Wisconsin a diverse river system
Wisconsin has one of the most diverse river systems in the United States. There are whitewater rivers, there are lazy muddy rivers that meander through the dairyland, there are northwoods rivers with clear water that flow through pine forests, and then there are the majestic Wisconsin and Mississippi Rivers – the confluence of which meets in southwest Wisconsin.
Lately, it seems I have been stuck on the Wisconsin River. I first canoed this wonderful river when I was 10 and have continued to enjoy it at least once every year since. I have dabbled on a few other rivers including the Kickapoo and the Brule, but a majority of my paddling has been on the Wisconsin.
Plotting a Black River Wisconsin canoe adventure
I plan on changing that this year. The first river on my list is the Black River. The most popular stretch of the Black River is between Black River Falls and LaCrosse where it flows into the Mississippi in God’s Country.
Similarities and differences between Wisconsin River and Black River
The Black River is very similar to the Wisconsin River. In fact, it used to be called the Little Wisconsin River. The river is the same color and it flows through the sand country in the state’s Driftless Region. The area gets this name because it is the only section of the state untouched by the glaciers, so its terrain is a little different than the rest of the state and the rest of the upper Midwest. The bluffs and hills are a little more interesting here as they are craggier and less smooth for they have not been scrubbed by giant sheets of ice.
The difference between the Black River and the Wisconsin River is the Black is a little farther north and there are pine trees along the stretch as this river marks the beginning of the Wisconsin northwoods. The Black is also smaller with less channels. The Black is equally beautiful, but just not as impressive as the Wisconsin as far as water volume.
Arriving at the Black River and canoe plans
After a night camping in Mirror Lake State Park, I drove up the hour and a half to the small town of Black River Falls right off I-94. 15 minutes and miles later I entered the Lost Falls Campground. I was greeted by Rose and the friendly crew at the campground, where I got my things together and was shuttled back to Black River Falls to start my two day adventure.
My plan was to canoe for two days from Black River Falls and stay one night out on the river. I rented a solo Old Town Canoe and loaded it down with the kitchen sink. Since there are no rapids and no portages, weight and space were not a big issue, so I brought a large cooler full of beer and food as well as a big overnight pack. Camping on the river is free, but the canoe rental cost me $94.00 for two days. At Lost Falls they charge by the duration of the trip, but the shuttle service is included in the fee. They also rent kayaks, tubes, and SUPs.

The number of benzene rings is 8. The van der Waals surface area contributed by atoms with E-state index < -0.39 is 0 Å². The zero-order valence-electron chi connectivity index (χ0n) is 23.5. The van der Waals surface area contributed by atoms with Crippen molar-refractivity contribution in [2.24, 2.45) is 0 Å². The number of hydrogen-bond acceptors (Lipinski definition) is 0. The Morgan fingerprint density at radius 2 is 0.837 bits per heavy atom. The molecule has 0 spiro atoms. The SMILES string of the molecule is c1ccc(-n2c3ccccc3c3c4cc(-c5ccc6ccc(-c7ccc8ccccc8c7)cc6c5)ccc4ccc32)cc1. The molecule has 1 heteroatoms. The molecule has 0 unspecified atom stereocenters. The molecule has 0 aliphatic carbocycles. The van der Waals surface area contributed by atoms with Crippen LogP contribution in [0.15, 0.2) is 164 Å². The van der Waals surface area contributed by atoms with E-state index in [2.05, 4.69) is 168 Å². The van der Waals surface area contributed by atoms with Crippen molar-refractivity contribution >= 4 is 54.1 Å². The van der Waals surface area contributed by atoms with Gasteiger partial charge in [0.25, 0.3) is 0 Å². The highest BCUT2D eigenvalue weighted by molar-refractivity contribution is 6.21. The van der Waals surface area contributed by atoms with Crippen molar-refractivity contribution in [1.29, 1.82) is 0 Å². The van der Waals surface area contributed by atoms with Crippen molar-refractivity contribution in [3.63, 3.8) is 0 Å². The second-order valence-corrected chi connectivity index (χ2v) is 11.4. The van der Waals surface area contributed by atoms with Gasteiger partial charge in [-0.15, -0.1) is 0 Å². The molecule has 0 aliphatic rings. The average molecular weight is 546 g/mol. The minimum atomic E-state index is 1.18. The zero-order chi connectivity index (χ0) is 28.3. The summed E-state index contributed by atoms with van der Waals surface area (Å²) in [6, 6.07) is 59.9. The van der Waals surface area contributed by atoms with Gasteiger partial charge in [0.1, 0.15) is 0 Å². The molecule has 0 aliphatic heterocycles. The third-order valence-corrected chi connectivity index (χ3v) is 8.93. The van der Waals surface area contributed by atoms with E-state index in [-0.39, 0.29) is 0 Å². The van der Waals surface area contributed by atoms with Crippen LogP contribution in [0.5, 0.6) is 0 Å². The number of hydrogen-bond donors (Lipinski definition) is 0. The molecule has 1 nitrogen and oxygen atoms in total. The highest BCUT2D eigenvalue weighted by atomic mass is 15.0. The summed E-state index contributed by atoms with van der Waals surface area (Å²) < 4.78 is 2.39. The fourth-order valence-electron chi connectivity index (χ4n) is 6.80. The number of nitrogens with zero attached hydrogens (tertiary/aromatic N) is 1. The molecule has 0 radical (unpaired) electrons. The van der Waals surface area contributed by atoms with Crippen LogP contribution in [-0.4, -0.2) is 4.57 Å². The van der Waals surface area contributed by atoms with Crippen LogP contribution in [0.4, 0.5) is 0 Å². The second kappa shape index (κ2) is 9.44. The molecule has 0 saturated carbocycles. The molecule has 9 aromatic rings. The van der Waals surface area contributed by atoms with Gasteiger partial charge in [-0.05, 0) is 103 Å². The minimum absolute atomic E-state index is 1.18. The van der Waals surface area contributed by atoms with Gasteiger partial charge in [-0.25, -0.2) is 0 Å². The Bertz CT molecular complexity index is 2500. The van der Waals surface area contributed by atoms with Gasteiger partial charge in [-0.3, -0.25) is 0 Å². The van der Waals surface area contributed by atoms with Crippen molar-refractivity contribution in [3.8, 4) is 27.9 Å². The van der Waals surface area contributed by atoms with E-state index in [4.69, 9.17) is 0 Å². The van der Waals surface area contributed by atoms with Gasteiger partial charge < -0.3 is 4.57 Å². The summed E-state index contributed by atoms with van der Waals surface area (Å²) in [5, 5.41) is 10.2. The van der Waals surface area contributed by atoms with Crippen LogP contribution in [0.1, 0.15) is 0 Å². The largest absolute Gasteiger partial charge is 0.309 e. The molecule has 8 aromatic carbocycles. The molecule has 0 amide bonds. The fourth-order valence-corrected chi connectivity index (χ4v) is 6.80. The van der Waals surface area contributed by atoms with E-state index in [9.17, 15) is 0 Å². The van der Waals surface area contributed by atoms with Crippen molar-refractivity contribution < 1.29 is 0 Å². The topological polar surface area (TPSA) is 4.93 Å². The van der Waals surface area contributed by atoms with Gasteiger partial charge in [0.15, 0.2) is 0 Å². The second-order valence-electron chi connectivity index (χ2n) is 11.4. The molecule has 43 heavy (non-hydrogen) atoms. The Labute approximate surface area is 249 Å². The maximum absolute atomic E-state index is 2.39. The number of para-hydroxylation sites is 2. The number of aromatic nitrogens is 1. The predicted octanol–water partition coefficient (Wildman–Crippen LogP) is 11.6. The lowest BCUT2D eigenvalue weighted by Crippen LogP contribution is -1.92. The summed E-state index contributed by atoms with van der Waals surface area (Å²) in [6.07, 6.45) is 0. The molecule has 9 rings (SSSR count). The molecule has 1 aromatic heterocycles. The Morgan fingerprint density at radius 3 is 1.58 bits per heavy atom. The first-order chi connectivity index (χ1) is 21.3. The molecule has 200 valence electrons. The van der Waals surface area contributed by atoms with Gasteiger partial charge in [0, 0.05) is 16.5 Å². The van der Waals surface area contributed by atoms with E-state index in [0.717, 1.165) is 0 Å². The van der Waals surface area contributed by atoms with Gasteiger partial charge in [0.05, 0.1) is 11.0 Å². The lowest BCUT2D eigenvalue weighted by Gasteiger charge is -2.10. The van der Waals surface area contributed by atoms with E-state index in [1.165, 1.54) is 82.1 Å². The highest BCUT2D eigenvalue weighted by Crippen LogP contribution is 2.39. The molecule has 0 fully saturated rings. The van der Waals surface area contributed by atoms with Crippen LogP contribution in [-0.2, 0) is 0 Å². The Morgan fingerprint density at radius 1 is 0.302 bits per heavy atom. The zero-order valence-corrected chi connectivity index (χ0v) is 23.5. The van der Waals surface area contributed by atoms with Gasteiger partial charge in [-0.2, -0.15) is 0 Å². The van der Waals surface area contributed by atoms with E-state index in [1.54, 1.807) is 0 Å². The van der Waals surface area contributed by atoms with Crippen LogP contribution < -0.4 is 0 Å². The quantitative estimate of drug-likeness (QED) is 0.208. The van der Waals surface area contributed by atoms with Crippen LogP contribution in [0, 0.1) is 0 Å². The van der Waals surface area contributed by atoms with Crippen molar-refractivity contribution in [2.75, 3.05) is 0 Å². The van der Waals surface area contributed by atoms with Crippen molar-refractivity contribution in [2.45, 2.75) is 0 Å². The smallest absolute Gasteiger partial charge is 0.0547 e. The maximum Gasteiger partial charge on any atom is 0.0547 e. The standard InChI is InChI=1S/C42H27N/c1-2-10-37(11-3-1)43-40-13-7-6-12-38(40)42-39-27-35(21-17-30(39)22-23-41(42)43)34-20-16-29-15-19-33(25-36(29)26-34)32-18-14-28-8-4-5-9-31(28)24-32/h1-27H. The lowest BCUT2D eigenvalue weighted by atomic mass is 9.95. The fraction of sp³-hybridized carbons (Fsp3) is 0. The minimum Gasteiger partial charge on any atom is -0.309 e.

Black River Wisconsin canoe adventure
The river was up thanks to snow melt and spring rains, but the river was receding. I put a stick out at the sandbar I camped at to mark where the water’s edge. The next morning the water line was 10 feet down the sandbar and had virtually erased the channel between my campground and the island in front of me.
I was expecting a ton of people on the river since it was Memorial Day, but I had the river to myself for most of the weekend. I saw only 6 other canoes, and only a handful of people along the shore fishing. I did not see one motorboat.
I did see plenty of birds: mainly several beautiful bald eagles. I also saw kingfishers, many Baltimore orioles, woodpeckers, and a couple of white-tailed deer. I also saw many gnats and mosquitoes, but thankfully no ticks. Wisconsin is infamous for bad insects after the spring rains, but perhaps the cold winter staved off the usual spring tick infestation.
Lost Falls provided me with an amazing map. It had the mile markers and several landmarks like canoe put-ins, parks, bluffs, and islands along the way that made navigation easy. My fear when canoeing a new stretch of river is finding the take out. As much as I love canoeing, when the trip is over, I am ready to get off the river. On this stretch, the only bridge across the river is at Highway 108, which is the take out near Melrose, Wisconsin. Overall, I canoed 24 miles.
This was the first time I have canoed and camped on the Black River since doing the lower stretch into LaCrosse over 10 years ago. It was great to be reunited with a lovely northwoods river that rivals the Wisconsin in beauty. I definitely will be back soon to check out other stretches.
Lost Falls Campground rents canoes and operates shuttles on this stretch of the river, but they only do day trips. They allowed me to do an overnight trip as an exception. You can camp at their campground. There are several other canoe livery services that serve the lower stretch of the Black. Melrose Express Canoe rental services the river from Melrose to North Bend. Their number is 608-488-7017.
The goal of Traveling Ted is to inspire people to outdoor adventure travel and then provide tips on where and how to go. If you liked this post then enter your email in the box to get email notifications for each new entry. Daily travel photos are excluded from your email in order to not flood you with posts. There is no spam and email information will not be shared. Other e-follow options include Facebook (click on the like box to the right) or twitter (click on the pretty bird on the rainbow above).
On the right sidebar is a donate button. If you would like to donate in order to support the site, it would be appreciated. All donations would cover travel expenses and improvements to make the site better.